Please excuse Jarius Wright if he has to momentarily delay a post-practice conversation to receive additional instruction on a specific play from receivers coach George Stewart.
It's been that kind of week for Wright. The Vikings' rookie fourth-round receiver is as close as ever to getting his first NFL action and wants to be sure he makes the most of it.
With the NFL's leading receiver, Percy Harvin, on crutches Monday and absent from practice on Wednesday, Wright is in line to make his NFL debut two months after he initially hoped it would happen.
"It's just been real difficult with me because I like to play. I like to get out there and I like to compete," Wright said. "I like to have a chance to help the team out."
For nine straight games, Wright has seen his name on the game-day inactive list – the only draft pick to make the 53-man roster who hasn't gotten an opportunity to play yet.
He has had an opportunity to educate family and close friends on the inactive procedures in the NFL, but he still gets questions from friends and fans on Twitter about why he hasn't played. He simply explains that it isn't his choice.
The biggest reason for his inactive status has been the similarities in his game and what Harvin offers. Wisely, Wright offers a caveat when asked about comparisons between him and the league's leading receiver with 62 catches.
"There's not too many people that can get in there and fill Percy's role. You just try to fill in the speed part," Wright said. "He's bigger, as far as muscles, but our body styles are pretty much the same. As far as body style and speed and things like that, that's what I try to get out of that."
Vikings coach Leslie Frazier said he is still holding out hope that Harvin can play Sunday against the Detroit Lions, but Harvin was on crutches Monday and said his left ankle was sprained in three different places. By Thursday, he was off the crutches but limping badly.
Offensive coordinator said Wright appears to be ready for game action but admitted the play-calling would be affected if Harvin can't play.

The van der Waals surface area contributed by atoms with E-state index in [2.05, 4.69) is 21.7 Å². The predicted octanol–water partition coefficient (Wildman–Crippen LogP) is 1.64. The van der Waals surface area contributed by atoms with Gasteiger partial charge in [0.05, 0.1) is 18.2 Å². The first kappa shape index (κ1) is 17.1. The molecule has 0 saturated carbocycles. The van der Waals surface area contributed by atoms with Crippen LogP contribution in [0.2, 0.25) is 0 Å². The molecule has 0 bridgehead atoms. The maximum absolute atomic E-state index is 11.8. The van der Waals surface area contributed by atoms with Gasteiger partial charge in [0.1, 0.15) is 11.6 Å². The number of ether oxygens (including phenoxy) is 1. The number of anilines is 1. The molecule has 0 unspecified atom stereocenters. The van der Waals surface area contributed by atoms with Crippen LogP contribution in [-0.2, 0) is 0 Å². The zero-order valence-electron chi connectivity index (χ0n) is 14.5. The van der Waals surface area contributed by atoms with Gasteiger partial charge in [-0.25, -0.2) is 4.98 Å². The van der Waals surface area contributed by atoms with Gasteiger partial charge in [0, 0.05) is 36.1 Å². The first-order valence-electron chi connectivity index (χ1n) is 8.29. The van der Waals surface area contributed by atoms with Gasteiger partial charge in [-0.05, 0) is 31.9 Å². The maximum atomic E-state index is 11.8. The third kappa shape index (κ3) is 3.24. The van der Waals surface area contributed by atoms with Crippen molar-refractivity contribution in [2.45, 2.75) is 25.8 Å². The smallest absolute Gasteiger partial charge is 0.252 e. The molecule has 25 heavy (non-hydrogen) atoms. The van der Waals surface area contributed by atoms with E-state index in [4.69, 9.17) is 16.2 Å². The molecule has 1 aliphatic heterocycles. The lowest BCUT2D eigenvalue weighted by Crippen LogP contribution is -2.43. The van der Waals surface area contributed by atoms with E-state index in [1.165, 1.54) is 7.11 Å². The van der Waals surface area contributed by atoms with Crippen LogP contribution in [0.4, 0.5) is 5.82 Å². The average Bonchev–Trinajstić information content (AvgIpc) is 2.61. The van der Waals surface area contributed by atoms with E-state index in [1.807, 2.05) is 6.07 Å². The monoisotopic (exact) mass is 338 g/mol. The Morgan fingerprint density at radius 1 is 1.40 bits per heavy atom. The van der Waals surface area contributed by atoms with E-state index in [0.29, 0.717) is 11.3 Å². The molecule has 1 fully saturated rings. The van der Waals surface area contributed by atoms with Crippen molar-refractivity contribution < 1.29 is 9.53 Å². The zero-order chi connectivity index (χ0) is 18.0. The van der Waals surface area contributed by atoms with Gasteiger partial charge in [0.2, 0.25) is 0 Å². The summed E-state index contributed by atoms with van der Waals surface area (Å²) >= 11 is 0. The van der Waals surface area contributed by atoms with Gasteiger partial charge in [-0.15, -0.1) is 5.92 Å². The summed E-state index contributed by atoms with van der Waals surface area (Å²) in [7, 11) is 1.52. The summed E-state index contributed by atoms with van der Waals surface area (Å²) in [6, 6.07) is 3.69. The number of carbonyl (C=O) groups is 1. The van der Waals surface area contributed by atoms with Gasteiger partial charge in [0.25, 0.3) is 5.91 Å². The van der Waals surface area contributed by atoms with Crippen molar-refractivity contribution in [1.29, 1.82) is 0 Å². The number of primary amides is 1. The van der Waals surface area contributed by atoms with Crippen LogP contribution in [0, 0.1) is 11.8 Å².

"It would be a little bit different because Jarius doesn't have the same experience that Percy does," Musgrave said. "Both of them are talented players, though. We should be fine."
While Harvin has been getting treatment on the ankle, Wright said there hasn't been any advice offered from the veteran lately. That type of instruction has been garnered over the past five months, ever since Harvin showed up for conditioning exercises while rehabilitating a surgically repaired shoulder this summer.
"He helped me out. He taught me the rights and the wrongs. He helped me with my releases and told me what I can do better and what I can't do better. As far as him telling me something now, he's been doing that already," Wright said.
"The biggest thing is just use my speed. He said, ‘You're a fast, small guy, so you try to use your speed to the best of your ability.'"
Wright used that speed at Arkansas to shape himself into a fourth-round draft pick. His receptions increased all four years as a Razorback, starting with 19 his freshman season, into the 40s his sophomore and junior years, and then 66 catches for 1,117 yards as a senior. He finished his career with 168 receptions for 2,934 yards and 24 touchdowns.
On Wednesday, it was clear Wright was assuming Harvin's role in practice.
"They are very similar in a lot of ways. The way we would use him is similar to the way we use Percy if he ends up playing on Sunday," Frazier said.
Wright's similar skill set to Harvin's is one of the reasons he is among three Vikings who haven't been active yet. The Vikings have used Harvin in a variety of roles, but this is as close as he has come to missing a game for anything other than migraines (the cause of him missing three games in his first two NFL seasons).
"With Percy being up and playing at the level he was, we didn't need nobody else at the position at the time. Now that Percy's down, it's just a chance for the other receivers to step up," Wright said.
Wright said he didn't enter the season thinking he would be stuck behind Harvin and therefore inactive for the first nine games. Instead, he figured he could prove himself to the point of being on the field at the same time as Harvin.
That didn't happen. But Wright is hoping this is the opening he needs to finally make an impact on Sunday.
"Me personally, I feel like it's an opportunity to crack the door. I've been patiently waiting," Wright said. "If they feel like I'm ready, then I feel like I'm ready also."
Tim Yotter is the publisher of Viking Update. Follow Viking Update on Twitter and discuss this story on our subscriber message board.
Wright ready, discusses Harvin comparisons
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